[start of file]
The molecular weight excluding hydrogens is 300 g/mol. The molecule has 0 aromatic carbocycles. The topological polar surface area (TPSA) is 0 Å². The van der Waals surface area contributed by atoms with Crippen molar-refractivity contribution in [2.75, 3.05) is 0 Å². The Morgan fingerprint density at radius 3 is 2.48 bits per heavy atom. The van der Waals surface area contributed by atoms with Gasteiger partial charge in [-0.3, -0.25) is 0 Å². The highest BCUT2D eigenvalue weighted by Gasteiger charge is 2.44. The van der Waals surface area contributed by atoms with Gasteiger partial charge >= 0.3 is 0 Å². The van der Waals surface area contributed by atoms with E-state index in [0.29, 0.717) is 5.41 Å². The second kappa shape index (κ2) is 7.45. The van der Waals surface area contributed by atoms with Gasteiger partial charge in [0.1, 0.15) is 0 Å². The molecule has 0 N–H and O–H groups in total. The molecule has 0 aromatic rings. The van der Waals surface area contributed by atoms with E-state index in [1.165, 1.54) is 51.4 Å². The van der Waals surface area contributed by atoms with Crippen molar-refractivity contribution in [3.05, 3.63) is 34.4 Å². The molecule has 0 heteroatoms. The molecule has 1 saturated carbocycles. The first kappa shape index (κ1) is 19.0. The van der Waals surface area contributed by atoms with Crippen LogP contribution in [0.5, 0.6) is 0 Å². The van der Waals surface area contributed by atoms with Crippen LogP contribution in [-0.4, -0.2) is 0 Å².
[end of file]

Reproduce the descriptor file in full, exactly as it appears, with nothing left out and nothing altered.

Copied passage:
The molecular weight excluding hydrogens is 300 g/mol. The molecule has 0 aromatic carbocycles. The topological polar surface area (TPSA) is 0 Å². The van der Waals surface area contributed by atoms with Crippen molar-refractivity contribution in [2.75, 3.05) is 0 Å². The Morgan fingerprint density at radius 3 is 2.48 bits per heavy atom. The van der Waals surface area contributed by atoms with Gasteiger partial charge in [-0.3, -0.25) is 0 Å². The highest BCUT2D eigenvalue weighted by Gasteiger charge is 2.44. The van der Waals surface area contributed by atoms with Gasteiger partial charge >= 0.3 is 0 Å². The van der Waals surface area contributed by atoms with E-state index in [0.29, 0.717) is 5.41 Å². The second kappa shape index (κ2) is 7.45. The van der Waals surface area contributed by atoms with Gasteiger partial charge in [0.1, 0.15) is 0 Å². The molecule has 0 N–H and O–H groups in total. The molecule has 0 aromatic rings. The van der Waals surface area contributed by atoms with E-state index in [1.165, 1.54) is 51.4 Å². The van der Waals surface area contributed by atoms with Crippen molar-refractivity contribution in [3.05, 3.63) is 34.4 Å². The molecule has 0 heteroatoms. The molecule has 1 saturated carbocycles. The first kappa shape index (κ1) is 19.0. The van der Waals surface area contributed by atoms with Crippen LogP contribution in [0.5, 0.6) is 0 Å². The van der Waals surface area contributed by atoms with Crippen LogP contribution in [-0.4, -0.2) is 0 Å².